Abstract: In 1900, the Berlin company Mix & Genest began manufacturing magnetic sound recorders. The further development of Pulsen's Telegraphon did not take place until tube amplifiers became available in the early 1920s. Typical Berlin recorders, all of them with information carriers made of steel, were the Vox dictating machine, the Stille SEPMAG transport, the Echophone Dailygraph, and the Lorenz Stahlton-Bandmaschine (Steeltone-Tapemachine). In 1935 the AEG Magnetophon K1 started the magnetic tape era and by introducing ac biasing in 1940 and two-channel stereophonic technology in 1943, a previously unknown reproduction quality was obtained.

The Austrian Pfleumer Invented and Introduced Magnetic Tape 2863119 bytes (CD aes12)
Author(s): Thiele, Heinz H.K.
Publication: Preprint 3236; Convention 92; February 1992
Abstract: Preservation and restoration of tape recordings presupposes the existence of magnetic tape. That's a platitude. In Vienna it seems justified to report upon the life and activities of a man·the Austrian engineer Pfleumer·who in 1928 not only invented magnetic tape but, in contrast to inventors before him, succeeded in the realization and application of his idea.

50 Years of AC-Bias: Dr. Walter Weber Accomplishes HI-FI Recording 351536 bytes (CD aes11)
Author(s): Thiele, Heinz H.K.
Publication: Preprint 2913; Convention 88; February 1990
Abstract: Dr. Weber by coincidence found out about the advantages of ac-biasing in connection with tape recorders. After clarification of the theory involved with Dr. H.J. von Braunmuhl he was successful in the introduction of the new HIFI recording system in the German readiostudios. German disc-companies and filmstudios follwed already before 1945. The Weber invention became a worldwide accepted system after World War II. The other two ac-bias inventions before 1940 did not bring out results.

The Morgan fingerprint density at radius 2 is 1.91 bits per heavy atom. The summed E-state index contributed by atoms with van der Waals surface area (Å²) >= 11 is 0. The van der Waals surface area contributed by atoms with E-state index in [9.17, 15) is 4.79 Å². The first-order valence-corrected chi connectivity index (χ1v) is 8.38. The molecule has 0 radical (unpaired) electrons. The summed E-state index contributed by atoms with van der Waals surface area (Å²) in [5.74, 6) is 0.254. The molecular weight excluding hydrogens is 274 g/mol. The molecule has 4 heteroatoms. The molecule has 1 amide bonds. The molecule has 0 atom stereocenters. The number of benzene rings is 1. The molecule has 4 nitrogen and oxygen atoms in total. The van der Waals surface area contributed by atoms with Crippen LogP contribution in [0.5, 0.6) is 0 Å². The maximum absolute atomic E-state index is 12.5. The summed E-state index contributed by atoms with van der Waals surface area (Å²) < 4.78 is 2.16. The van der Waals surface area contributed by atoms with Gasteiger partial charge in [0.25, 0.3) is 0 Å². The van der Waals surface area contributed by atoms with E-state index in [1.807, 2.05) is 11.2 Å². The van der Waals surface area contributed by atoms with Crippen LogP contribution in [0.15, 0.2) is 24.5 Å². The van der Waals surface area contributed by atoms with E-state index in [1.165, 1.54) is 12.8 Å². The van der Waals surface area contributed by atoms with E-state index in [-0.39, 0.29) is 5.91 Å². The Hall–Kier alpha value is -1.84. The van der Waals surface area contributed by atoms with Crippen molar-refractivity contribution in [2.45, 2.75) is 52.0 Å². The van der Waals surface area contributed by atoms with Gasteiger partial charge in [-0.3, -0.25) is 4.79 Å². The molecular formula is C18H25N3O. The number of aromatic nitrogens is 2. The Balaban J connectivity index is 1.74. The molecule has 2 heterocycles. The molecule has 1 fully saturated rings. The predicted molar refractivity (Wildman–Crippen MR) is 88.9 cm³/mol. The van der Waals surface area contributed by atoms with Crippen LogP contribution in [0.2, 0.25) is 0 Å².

Evaluating Audio Inventions and Innovations 3684099 bytes (CD aes11)
Author(s): Thiele, Heinz H. K.
Publication: Preprint 2803; Convention 86; February 1989
Abstract: Solitary inventions and innovations can't be regarded as landmarks in the history of technical evolution; introduction to daily use is equally significant. Three examples in audio technology illustrate the ways in which the technical and economic development of magnetic recording have depended on the work of single individuals: Friedrich Plfeumer for magnetic tape development, von Braunmuhl/Dr. Weber in the field of AC biasing, John T. Mullin for effecting magnetic recording in the United States.

Magnetic Film Transport Based on the SEPMAG Method: Basis and Developmental Program from the First Unit up to the Present Time 5934945 bytes (CD aes11)
Author(s): Thiele, Heinz
Publication: Preprint 2356; Convention 80; February 1986